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Album Reviews

Nirvana: Bleach (20th Anniversary Reissue)

By Anand Varghese | January 16, 2010

Split Magazine: NirvanaI’ve made the disclaimer before on Split that, at its heyday, the grunge era had little resonance with me. I came to it only in the early 2000s, long after the pimply-faced angst of that plaid-clad generation had passed. So for me, the 20th anniversary release of a deluxe version of Nirvana’s debut ‘Bleach’ doesn’t evoke any emotional memories. And I’d argue that the fact that my pubescence did not coincide with the release of this album is a good thing — I feel no compulsion to wax pathetic about the good ol’ days. Frankly, if this was the one of the most celebrated releases of the time, then I’m skeptical that those ol’ days were any good at all.

As far as I’m concerned, the blame lies squarely on the folk hero of grunge, Kurt Cobain. The Robin Hood of the printed black rock ‘n’ roll t-shirt industry. The Sylvia Plath of post-stardom implosion — without the poetic prowess. If ever there was an overrated standard bearer for the genre, it’s Kurt. The phrase “it sounds like a dying cat” comes to mind for much of Kurt Cobain’s immelodic squawk that overpowers the album. (Yes, I felt compelled to make up words of my own.) At the time, a generation emerging from the ’80s drunk on the syrup of hair metal and power ballads may have greeted this aesthetic with some relief. But 20 years on, Cobain’s caterwaul on songs like “Negative Creep” sounds horribly dated. And its kitschy angst (“I’m a negative creep, and I’m stoned”) is just funny. He did show a glimpse of his ‘Nevermind’-era songwriting prowess on “About a Girl”, with a sweet, almost pop melody, and perfectly crafted guitar solo. But it’s a mere glimpse.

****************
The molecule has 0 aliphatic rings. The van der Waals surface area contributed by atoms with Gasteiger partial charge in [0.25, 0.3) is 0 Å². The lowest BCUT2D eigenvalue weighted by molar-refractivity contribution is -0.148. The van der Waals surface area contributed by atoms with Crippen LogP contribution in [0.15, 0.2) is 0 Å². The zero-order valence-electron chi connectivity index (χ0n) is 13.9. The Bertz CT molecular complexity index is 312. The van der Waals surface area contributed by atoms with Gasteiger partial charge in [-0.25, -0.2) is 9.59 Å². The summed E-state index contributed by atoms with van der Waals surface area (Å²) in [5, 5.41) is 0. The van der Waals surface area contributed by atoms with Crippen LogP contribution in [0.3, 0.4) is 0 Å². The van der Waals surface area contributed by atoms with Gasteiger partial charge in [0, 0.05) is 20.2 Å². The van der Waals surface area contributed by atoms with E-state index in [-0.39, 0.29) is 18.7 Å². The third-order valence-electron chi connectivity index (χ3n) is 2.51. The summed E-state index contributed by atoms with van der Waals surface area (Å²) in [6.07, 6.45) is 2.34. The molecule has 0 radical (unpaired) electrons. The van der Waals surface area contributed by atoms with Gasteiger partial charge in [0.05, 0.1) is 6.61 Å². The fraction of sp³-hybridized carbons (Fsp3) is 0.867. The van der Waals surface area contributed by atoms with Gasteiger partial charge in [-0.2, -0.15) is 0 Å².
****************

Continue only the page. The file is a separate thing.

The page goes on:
The cycle of mid-tempo high-schooler riffs and lazy production values gets really tiring after about three songs. (No, it’s not ‘lo-fi’ or ‘indie’. It’s lazy.) Even on tracks like “Sifting”, the heaviness and sludgy depth that Nirvana achieves is violated by unnecessary changes in tempo. They could have evidently done with the more sophisticated grooves of drummer Dave Grohl, but he wasn’t to arrive for a few months.

But as if all this weren’t enough, Sub Pop also gives us the ‘deluxe’ part of this release — a second disc of live tracks. I can’t quite get my head around what an aural assault that particular gig must have been on its attendants. “Spank Thru” is an embarrassing punk-country mash, and Cobain’s careening vocal performance on “Scoff” really reveals the depths of his musical ineptitude at the time.

Yes, I’ve thoroughly trashed the album. I don’t hate Nirvana, and I think that their later offerings like ‘Nevermind’ and ‘Unplugged’ had more than a few gems. But albums like ‘Bleach’ get a 20th anniversary reissue only because people don’t call “bullshit” on the work of an overblown cult hero. It took a new drummer and much more disciplined mainstream producer (Garbage’s Butch Vig) to elicit a half-decent performance out of him on ‘Nevermind’. In their absence, ‘Bleach’ is the kind of release that’s best left in the vault.